The Last House on Needless Street
Sarah Johnson reviews Catriona Ward’s The Last House on Needless Street, a Gothic novel with a tantalising puzzle-box narrative...
The Last House on Needless Street, Catriona Ward’s third novel, begins with an unsolved crime: the abduction of Lulu, a six-year-old girl taken from her family one summer’s day. The story is initially told by Ted, who lives on Needless Street near the lake where Lulu disappeared. Ted calls Lulu the ‘Little Girl With Popsicle’ and can’t forget the anniversary of her abduction, as even eleven years after Lulu’s disappearance, he’s a suspect – or feels like one. Certainly, Dee (Lulu’s older sister) holds him responsible, and when the reader hears the story from her perspective, it appears likely. As the story progresses, however, it becomes apparent that each remembers events with a skewed point of view. This engaged me in the narrative to such an extent that I found it hard to put the book down; when I did, I was still trying to untangle the narrative threads in my mind.
The Last House on Needless Street is a hard read at times. Stories of human cruelty are always horrific, particularly when the perpetrator is trusted – even loved – by their victim. The book is complex in both character motivations and the underlying truth of the matter, and neither is really apparent until the end (although Ward provides numerous tantalising clues throughout). Once I’d read the book, I returned to several sections and appreciated them even more in the light of my new understanding. It’s very much a puzzle narrative, and structured as one. As a reviewer, I have to try to give my thoughts on the book without revealing too much, because solving the mystery of Needless Street pulled me through the story.
This story is also narrated by Olivia and Lauren. Olivia is a cat, so has unique insight into what is happening, what has happened, and who Ted is. Lauren is Ted’s daughter, and possesses important information about her father which transforms the character. The narrative is divided into chapters that focus on individuals, in turn, providing different perspectives on people and events. At first, I found the structure fragmented my understanding of exactly what was happening, but this mirrors the characters’ lives: there’s no omniscient narrator, no one person who guides the reader through. We are presented with scraps of memories and present lives, and it’s all too easy to assemble these into the wrong shape.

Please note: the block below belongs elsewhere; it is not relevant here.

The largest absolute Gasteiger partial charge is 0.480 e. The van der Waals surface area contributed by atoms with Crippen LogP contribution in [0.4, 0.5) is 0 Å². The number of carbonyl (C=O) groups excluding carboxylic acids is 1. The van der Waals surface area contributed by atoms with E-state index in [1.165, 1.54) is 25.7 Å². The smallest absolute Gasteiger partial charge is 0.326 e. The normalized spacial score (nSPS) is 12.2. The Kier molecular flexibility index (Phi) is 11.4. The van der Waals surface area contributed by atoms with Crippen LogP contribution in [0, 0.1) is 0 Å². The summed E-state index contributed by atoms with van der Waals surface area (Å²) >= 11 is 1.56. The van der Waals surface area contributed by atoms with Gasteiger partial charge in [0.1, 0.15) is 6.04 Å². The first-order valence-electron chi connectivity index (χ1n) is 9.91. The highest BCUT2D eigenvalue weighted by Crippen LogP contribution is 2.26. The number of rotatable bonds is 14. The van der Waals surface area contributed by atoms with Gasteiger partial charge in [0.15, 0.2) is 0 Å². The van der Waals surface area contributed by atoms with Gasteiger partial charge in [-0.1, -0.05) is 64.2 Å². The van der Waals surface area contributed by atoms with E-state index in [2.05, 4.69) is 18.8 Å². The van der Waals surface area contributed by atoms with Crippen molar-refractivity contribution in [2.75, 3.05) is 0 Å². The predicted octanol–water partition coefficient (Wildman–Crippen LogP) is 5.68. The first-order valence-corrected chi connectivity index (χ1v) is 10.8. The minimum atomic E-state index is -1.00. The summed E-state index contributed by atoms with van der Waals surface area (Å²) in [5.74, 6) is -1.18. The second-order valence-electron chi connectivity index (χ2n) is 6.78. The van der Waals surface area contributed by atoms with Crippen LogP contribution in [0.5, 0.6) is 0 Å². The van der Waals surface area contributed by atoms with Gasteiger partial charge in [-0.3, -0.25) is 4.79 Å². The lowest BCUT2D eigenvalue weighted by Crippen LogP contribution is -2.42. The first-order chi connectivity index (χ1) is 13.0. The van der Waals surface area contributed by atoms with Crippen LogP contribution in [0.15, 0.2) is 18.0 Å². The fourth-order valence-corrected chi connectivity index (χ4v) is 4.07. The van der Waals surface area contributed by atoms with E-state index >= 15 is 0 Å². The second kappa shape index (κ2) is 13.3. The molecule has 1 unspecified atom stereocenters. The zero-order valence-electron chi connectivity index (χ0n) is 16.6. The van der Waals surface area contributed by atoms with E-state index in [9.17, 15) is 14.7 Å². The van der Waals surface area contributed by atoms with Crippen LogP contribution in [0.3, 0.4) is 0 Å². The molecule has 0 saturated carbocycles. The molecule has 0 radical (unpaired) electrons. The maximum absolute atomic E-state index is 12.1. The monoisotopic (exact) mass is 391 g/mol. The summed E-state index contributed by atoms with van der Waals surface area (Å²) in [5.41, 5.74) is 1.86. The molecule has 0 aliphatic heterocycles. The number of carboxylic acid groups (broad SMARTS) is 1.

As the characters chase ghosts, so does the reader, and the Gothic is always close at hand. An early reference to Wuthering Heights (Emily Brontë, 1847) reflects the extent to which Dee is haunted by Lulu, just as Heathcliff is haunted by Catherine. Dee sees her sister everywhere, alive and dead:
‘She kneels and comes face to face with it, the child, its silver white flesh dappled in the moonlight, its mouth a black cherry, eyes gleaming like lamps, filled with the light of death, scalp stripped and wounded, where the birds have plucked the hair from her skull.
“Come in,” Dee whispers and puts out her hand.’
To Dee, Ted’s house ‘smells of death; not of rot or blood but dry bone and dust; like an old grave, long forgotten’, and although just a house on an ordinary street, its exterior is boarded and interior decaying. In this house – where his mother took her life – Ted is haunted: she is many years dead, yet still as loved and feared by him. The house is a prison and a sanctuary, a reliquary of agony and torment. It is only outside the last house on Needless Street that Ted finds occasional respite. Descriptions of his love of nature reveal his complex character: he takes joy in feeding birds, and the nearby forest is a source of comfort to him; at times he feels he is ‘in its heart’. As in Wuthering Heights, vivid descriptions with sinister overtones celebrate nature – while implying it should not be underestimated. Ted draws strength from it, but to Dee the forest is full of the ‘sliding passage of snakes.’ As with everything in this novel, it is a matter of perspective.
A puzzle narrative combined with Gothic influences makes The Last House on Needless Street a compelling read. With her shifting points of view, Ward draws the reader on, offering occasional glimpses of the truth which is revealed in the final chapters. As Ward writes, ‘you never know what books are going to do to you,’ and in this case, where they will take you.
Purchase a copy of The Last House on Needless Street by clicking the image below…
More To Explore
Rod Serling’s Night Gallery: Contemplating Roddy McDowall, the Panic of the Inevitable in The Cemetery and the Choices We Make
In this personal piece by Jamie Evans, he explores Roddy McDowall in 1969’s Night Gallery, interprets the actor’s performance and the writing of Rod Serling..
When a corrupt official puts the kibosh on attempts to save their neighbourhood from demolition, the members of a Community Land Trust cut through the red tape and make their final appeal… to a force more powerful and terrifying than even the most dedicated government bureaucrat.